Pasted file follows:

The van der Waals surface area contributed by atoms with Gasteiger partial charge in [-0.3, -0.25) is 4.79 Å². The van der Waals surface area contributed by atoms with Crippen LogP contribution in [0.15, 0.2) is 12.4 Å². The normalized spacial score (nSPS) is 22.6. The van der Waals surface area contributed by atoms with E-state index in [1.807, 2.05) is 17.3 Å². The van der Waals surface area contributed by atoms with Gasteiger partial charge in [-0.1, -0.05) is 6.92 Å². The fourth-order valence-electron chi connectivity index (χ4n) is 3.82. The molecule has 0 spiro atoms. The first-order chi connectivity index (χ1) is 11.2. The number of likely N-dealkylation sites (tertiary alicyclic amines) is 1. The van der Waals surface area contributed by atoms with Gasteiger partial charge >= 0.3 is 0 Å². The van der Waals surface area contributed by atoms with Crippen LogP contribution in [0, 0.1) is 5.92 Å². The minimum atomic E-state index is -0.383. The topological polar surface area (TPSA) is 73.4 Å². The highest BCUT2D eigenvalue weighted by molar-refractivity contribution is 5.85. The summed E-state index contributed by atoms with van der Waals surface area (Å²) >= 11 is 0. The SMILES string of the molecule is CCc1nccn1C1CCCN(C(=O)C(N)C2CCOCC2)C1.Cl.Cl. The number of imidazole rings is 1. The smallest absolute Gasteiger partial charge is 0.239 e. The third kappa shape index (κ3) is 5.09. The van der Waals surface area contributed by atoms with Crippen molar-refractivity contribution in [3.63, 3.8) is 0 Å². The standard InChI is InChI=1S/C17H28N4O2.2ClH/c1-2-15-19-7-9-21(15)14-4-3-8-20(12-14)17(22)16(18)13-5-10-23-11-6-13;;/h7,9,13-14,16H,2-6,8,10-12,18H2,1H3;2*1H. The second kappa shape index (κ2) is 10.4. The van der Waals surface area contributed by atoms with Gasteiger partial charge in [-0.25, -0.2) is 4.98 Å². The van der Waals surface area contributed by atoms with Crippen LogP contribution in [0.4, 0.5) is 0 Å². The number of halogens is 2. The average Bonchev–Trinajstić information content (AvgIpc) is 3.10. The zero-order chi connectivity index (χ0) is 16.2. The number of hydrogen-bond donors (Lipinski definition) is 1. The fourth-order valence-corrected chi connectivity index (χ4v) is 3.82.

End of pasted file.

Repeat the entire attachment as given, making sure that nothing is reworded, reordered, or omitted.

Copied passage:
The van der Waals surface area contributed by atoms with Gasteiger partial charge in [-0.3, -0.25) is 4.79 Å². The van der Waals surface area contributed by atoms with Crippen LogP contribution in [0.15, 0.2) is 12.4 Å². The normalized spacial score (nSPS) is 22.6. The van der Waals surface area contributed by atoms with E-state index in [1.807, 2.05) is 17.3 Å². The van der Waals surface area contributed by atoms with Gasteiger partial charge in [-0.1, -0.05) is 6.92 Å². The fourth-order valence-electron chi connectivity index (χ4n) is 3.82. The molecule has 0 spiro atoms. The first-order chi connectivity index (χ1) is 11.2. The number of likely N-dealkylation sites (tertiary alicyclic amines) is 1. The van der Waals surface area contributed by atoms with Gasteiger partial charge >= 0.3 is 0 Å². The van der Waals surface area contributed by atoms with Crippen LogP contribution in [0, 0.1) is 5.92 Å². The minimum atomic E-state index is -0.383. The topological polar surface area (TPSA) is 73.4 Å². The highest BCUT2D eigenvalue weighted by molar-refractivity contribution is 5.85. The summed E-state index contributed by atoms with van der Waals surface area (Å²) >= 11 is 0. The SMILES string of the molecule is CCc1nccn1C1CCCN(C(=O)C(N)C2CCOCC2)C1.Cl.Cl. The number of imidazole rings is 1. The smallest absolute Gasteiger partial charge is 0.239 e. The third kappa shape index (κ3) is 5.09. The van der Waals surface area contributed by atoms with Crippen molar-refractivity contribution in [3.63, 3.8) is 0 Å². The standard InChI is InChI=1S/C17H28N4O2.2ClH/c1-2-15-19-7-9-21(15)14-4-3-8-20(12-14)17(22)16(18)13-5-10-23-11-6-13;;/h7,9,13-14,16H,2-6,8,10-12,18H2,1H3;2*1H. The second kappa shape index (κ2) is 10.4. The van der Waals surface area contributed by atoms with Gasteiger partial charge in [-0.25, -0.2) is 4.98 Å². The van der Waals surface area contributed by atoms with Crippen LogP contribution in [0.4, 0.5) is 0 Å². The number of halogens is 2. The average Bonchev–Trinajstić information content (AvgIpc) is 3.10. The zero-order chi connectivity index (χ0) is 16.2. The number of hydrogen-bond donors (Lipinski definition) is 1. The fourth-order valence-corrected chi connectivity index (χ4v) is 3.82.